The episode resulted in some serious consequences for Wender and he was sent to the juvenile reform and detention centre (FEBEM), but a later appeal by my organization backed by witness statements from the other street children present during the killing, resulted in his release and he was sent back home to follow a normal life with his family.

Albeit the difficulties, Wender was a great kid, always very moral in his attitudes. During the making of a TV documentary about his recuperation between 1994 and 1996, in a night sequence where he was preparing himself to sleep on the sidewalk, Wender stated the following:

"Live more..., live less........, I don’t know! If I die, I die. Then they will come and bury me. It’s also cold here on the streets – I am often freezing."

At the end of the film, Wender rides off on a horse belonging to his scrap merchant father after having spent an entire year back at home. He finishes the film by saying:

"Everyone has their dreams. Some dreams will never come true. It’s not everyone who can fulfill their dreams. We shall have to wait and see...."

Unfortunately, Wender was murdered in 1999. Suddenly and unexpectedly one afternoon, on his way back home from school, two shots were fired from the open window of a passing car, hitting him in the back whereupon he fell to the ground and died on the streets that he had strived so hard to resist the previous years. Nobody ever discovered why, but we suspect it was a cold-blooded execution by relatives of the guy he had killed on the streets a few years earlier. Brazilians can be most revengeful at times.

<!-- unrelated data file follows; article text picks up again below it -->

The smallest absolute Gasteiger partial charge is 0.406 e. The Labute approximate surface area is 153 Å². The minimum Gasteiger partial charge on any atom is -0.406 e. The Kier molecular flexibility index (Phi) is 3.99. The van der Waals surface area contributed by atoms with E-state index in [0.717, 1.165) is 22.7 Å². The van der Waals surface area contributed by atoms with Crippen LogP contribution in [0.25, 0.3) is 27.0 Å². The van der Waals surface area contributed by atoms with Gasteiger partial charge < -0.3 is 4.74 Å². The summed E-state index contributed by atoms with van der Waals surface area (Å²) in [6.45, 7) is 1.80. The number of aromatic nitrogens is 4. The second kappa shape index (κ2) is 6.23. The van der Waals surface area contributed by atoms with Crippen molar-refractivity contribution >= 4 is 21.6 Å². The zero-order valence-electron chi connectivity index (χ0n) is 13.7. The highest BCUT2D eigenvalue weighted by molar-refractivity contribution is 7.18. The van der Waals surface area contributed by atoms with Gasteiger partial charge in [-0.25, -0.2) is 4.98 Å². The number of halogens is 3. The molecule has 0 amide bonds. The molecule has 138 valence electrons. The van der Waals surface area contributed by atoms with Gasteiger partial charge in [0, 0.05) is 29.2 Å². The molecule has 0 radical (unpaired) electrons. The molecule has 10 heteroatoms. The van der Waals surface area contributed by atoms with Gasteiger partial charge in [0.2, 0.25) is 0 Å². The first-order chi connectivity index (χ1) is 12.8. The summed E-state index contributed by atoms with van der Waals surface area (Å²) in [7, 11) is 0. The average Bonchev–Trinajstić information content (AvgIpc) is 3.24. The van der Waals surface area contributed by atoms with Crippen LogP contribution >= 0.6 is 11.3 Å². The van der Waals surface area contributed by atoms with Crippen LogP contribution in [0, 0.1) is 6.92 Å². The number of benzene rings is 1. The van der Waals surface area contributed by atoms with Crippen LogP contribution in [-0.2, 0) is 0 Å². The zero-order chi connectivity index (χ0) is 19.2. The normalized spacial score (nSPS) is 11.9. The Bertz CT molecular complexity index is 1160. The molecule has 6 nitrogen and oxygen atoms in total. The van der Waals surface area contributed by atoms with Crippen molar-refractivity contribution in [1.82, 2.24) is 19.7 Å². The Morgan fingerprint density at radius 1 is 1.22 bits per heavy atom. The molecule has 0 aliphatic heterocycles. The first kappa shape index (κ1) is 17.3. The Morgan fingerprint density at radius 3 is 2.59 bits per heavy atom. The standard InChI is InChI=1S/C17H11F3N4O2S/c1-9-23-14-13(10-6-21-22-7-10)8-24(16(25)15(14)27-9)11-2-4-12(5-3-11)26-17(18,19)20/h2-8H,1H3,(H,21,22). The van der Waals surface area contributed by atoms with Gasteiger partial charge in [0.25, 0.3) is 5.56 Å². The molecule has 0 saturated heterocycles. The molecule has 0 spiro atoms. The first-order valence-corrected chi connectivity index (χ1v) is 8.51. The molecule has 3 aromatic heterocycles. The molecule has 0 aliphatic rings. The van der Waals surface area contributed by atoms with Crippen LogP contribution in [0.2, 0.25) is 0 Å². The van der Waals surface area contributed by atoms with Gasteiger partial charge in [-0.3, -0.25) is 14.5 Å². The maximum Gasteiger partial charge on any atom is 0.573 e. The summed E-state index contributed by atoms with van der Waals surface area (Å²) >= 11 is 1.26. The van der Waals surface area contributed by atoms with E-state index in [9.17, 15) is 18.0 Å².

Wender's death was a tragic loss for all of us who shared his plight.....

( be continued)

About the Writer

Gregory John Smith is a writer for BrooWaha. For more information, visit the writer's website.
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4 comments on The Legacy of a Street Kid – Part I.

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By Gregory John Smith on December 27, 2011 at 07:31 pm

For more insight, view <a href="">this photo</a> and <a href="">this one</a>....

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By Gregory John Smith on December 28, 2011 at 03:20 pm

Continuation of the story: The Legacy of a Street Kid - Part II.

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By Gregory John Smith on December 28, 2011 at 03:38 pm

Please support our efforts, because without your help we could not have rescued any children from the streets or prevented thousands from hitting the streets......

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By Fabio N. Smith on January 06, 2012 at 05:16 pm

Graças a o Senhor, estou vivo para contar um pouco da minha História de vida.

O apoio que vc deu em toda minha vida fez com que eu chegase aqui hoje, tenho muito orgulho de ter você como meu Pai Adotivo.

Muito obrigado por você essistir em minha vida......